By Phreddy Nosanwisch

“Chaim,” our two-year-old, hadn’t gone past the threshold of our two-bedroom apartment in over two weeks. We had a blast making cake until I wouldn’t let him eat the batter with raw egg yolks. Then he screamed and cried and threw sticky spoons and fistfuls of flour while I slipped the cake pans into the oven before he could throw them, as well.

Many days, his ima/my best friend would be in Zoom rabbinical school for six hours in a corner of our bedroom that we had converted into an “office.” By “office,” I mean the one place in our bedroom that could fit a chair (for her) and a tiny stool (for her computer) that neither included the bed in the shot nor the sunlight. Meanwhile, the huge miracle is that “Erez,” our four-month-old, was managing to take solid naps in a bassinet in the hallway while all this was happening.

And then sometimes, we would switch. I would disappear into the “office,” and my best friend would jump into the role of parent/teacher/clown. In the hour or two we could manage, I would “work”: recording videos of myself at a seder with stuffed animals playing all the guests, making an online interactive vocabulary quiz, utilizing software designed for recording videogame play to record Rashi-style commentary over YouTube videos, fumble with Zoom, and write research papers sourced entirely from Sefaria and the three books I happened to bring home the last time I was on campus. I was less focused than I was when I was able to work in quiet, and all my work lacked the kind of polish I generally strive for.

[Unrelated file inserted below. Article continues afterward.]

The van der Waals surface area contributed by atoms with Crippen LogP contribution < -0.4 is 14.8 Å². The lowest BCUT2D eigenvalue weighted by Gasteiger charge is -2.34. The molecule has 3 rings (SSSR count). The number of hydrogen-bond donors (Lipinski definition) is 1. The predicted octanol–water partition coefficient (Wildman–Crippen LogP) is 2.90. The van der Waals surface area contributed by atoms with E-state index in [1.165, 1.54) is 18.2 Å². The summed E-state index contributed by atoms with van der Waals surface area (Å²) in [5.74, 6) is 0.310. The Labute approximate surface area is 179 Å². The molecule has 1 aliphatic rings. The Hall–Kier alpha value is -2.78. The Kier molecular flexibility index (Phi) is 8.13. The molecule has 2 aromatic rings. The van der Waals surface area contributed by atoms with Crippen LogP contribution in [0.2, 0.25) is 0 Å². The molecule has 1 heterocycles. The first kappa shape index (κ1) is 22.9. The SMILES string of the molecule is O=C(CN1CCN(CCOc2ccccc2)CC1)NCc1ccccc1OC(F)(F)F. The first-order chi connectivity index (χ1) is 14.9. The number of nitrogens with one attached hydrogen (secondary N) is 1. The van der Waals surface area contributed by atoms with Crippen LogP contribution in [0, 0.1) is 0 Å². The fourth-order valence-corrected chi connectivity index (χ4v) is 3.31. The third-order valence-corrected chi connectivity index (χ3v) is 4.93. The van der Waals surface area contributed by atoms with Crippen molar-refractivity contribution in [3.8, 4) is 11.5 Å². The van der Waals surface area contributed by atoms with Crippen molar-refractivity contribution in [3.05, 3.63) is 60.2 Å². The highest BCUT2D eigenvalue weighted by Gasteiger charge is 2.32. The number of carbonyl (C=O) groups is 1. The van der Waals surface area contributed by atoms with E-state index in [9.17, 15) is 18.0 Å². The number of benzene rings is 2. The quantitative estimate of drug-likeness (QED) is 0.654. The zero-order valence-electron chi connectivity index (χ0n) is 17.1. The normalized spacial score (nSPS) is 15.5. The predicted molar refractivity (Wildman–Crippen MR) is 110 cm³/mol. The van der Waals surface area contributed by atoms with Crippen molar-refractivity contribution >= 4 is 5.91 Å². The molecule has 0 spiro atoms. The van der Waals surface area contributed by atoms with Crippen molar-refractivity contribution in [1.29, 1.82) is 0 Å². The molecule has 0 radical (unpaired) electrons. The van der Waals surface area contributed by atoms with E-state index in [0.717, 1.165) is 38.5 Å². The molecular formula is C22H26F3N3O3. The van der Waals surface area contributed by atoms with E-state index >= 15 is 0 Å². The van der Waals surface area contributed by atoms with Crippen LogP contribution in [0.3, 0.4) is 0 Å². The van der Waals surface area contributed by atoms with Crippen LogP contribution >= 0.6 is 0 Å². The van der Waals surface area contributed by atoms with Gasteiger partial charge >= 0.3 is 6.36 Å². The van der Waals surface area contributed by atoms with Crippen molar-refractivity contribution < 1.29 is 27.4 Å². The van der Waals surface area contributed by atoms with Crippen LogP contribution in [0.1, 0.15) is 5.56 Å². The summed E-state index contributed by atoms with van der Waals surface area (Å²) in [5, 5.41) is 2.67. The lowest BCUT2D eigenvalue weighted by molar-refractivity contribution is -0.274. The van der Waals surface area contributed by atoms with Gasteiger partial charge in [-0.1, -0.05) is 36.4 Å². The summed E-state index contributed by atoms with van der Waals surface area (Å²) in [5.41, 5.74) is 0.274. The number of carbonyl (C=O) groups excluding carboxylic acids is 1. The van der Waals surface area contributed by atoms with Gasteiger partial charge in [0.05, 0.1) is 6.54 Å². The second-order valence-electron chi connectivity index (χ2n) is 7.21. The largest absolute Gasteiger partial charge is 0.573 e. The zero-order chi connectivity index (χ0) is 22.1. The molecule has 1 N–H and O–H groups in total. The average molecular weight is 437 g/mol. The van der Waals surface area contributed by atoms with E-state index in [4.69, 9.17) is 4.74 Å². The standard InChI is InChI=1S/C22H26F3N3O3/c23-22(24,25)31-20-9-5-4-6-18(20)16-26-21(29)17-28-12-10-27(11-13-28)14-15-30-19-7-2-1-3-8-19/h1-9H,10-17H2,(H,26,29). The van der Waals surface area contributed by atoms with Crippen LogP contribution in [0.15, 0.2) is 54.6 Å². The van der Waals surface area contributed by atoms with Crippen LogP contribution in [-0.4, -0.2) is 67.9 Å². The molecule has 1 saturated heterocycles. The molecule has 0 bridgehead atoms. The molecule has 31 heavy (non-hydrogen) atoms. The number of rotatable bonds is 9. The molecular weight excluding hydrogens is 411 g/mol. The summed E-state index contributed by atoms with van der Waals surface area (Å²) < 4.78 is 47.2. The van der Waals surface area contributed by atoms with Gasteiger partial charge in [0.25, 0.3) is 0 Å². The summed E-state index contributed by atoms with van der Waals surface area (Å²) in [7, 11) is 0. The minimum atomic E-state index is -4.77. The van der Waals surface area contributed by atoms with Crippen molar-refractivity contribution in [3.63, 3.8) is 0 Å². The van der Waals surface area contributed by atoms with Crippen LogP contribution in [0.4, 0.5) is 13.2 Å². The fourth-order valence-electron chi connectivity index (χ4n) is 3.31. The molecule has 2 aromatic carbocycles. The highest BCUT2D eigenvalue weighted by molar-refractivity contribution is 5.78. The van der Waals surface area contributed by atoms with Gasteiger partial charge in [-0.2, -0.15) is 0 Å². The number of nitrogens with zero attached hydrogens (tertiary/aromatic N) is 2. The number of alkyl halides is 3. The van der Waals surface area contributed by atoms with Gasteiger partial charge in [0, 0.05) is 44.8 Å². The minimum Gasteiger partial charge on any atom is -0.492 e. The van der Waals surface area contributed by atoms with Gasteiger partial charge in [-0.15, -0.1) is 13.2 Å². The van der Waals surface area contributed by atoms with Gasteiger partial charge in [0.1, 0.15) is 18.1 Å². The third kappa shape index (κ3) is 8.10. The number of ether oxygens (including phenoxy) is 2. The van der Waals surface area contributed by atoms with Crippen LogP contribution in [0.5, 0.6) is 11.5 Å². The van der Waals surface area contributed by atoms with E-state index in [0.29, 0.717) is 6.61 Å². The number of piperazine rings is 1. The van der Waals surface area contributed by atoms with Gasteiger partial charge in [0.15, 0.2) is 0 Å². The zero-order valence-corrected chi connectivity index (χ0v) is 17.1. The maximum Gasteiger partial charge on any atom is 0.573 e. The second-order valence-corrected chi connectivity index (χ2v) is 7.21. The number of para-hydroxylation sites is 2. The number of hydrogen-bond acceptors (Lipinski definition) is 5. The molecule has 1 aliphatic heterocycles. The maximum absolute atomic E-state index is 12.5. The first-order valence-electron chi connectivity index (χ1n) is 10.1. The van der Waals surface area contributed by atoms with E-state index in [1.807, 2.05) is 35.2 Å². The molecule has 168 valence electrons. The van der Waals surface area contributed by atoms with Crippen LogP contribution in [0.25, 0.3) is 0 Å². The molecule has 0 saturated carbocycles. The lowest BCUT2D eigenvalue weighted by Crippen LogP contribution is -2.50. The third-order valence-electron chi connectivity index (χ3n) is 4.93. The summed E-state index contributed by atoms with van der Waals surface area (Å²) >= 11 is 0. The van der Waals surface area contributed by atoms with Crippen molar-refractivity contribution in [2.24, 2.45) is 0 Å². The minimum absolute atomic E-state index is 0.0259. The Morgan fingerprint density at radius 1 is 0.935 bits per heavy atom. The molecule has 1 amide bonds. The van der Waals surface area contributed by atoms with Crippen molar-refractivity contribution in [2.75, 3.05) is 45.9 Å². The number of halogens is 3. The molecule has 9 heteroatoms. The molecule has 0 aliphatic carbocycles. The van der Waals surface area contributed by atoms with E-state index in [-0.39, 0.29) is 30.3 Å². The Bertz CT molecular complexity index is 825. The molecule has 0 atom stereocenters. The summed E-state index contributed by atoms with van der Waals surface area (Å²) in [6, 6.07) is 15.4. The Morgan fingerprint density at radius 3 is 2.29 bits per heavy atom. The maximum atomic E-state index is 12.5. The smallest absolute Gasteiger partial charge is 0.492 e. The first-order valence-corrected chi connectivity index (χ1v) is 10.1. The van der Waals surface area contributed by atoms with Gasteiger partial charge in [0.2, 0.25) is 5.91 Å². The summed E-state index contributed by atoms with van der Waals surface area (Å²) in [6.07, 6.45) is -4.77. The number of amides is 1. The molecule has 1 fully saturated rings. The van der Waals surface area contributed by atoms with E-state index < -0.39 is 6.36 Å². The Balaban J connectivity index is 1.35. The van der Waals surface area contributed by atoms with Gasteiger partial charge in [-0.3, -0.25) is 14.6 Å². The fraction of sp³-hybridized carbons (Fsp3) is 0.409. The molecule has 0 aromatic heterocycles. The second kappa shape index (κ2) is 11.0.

At 5:45 p.m. we ate. 6:15 was bath time. At 7 p.m., we would all go to the window and cheer! At 7:30, we would say Shema. At 8 p.m., Chaim went to sleep and best friend and I would cook and clean as much as we could. At 10:30, best friend would nurse the baby and I would try to read whatever was due for tomorrow’s class and write a new list of all the things that I had to do for school and work and life that looked exactly like the list from the day before. And then we would sleep for as long as we could.

The media is full of articles written by career professionals who are working/parenting/caretaking full-time. Full-time caretaking is not like “work.” For me, and for many others, work has traditionally included breaks, lunches, and long conversations with friends who also happen to be co-workers. I used to have an extended solo commute, and even when the subway was packed full, there were 23-and-a-half glorious minutes to zone out and listen to a favorite podcast. Caretaking has neither lunchbreaks nor a quitting time.

As a William Davidson student and a teacher, I have been blessed to get a glimpse of what a more integrated lifestyle could look like. My lesson plans are formed in conversation with brilliant and caring mentors and peers. While meticulously improving the mechanics of my pedagogy, I am also blessed to learn the deepest Torah with a community of people who view education/caretaking as the highest form of spiritual practice. And I have a schedule that allows me to spend multiple days a week caring for my children full-time.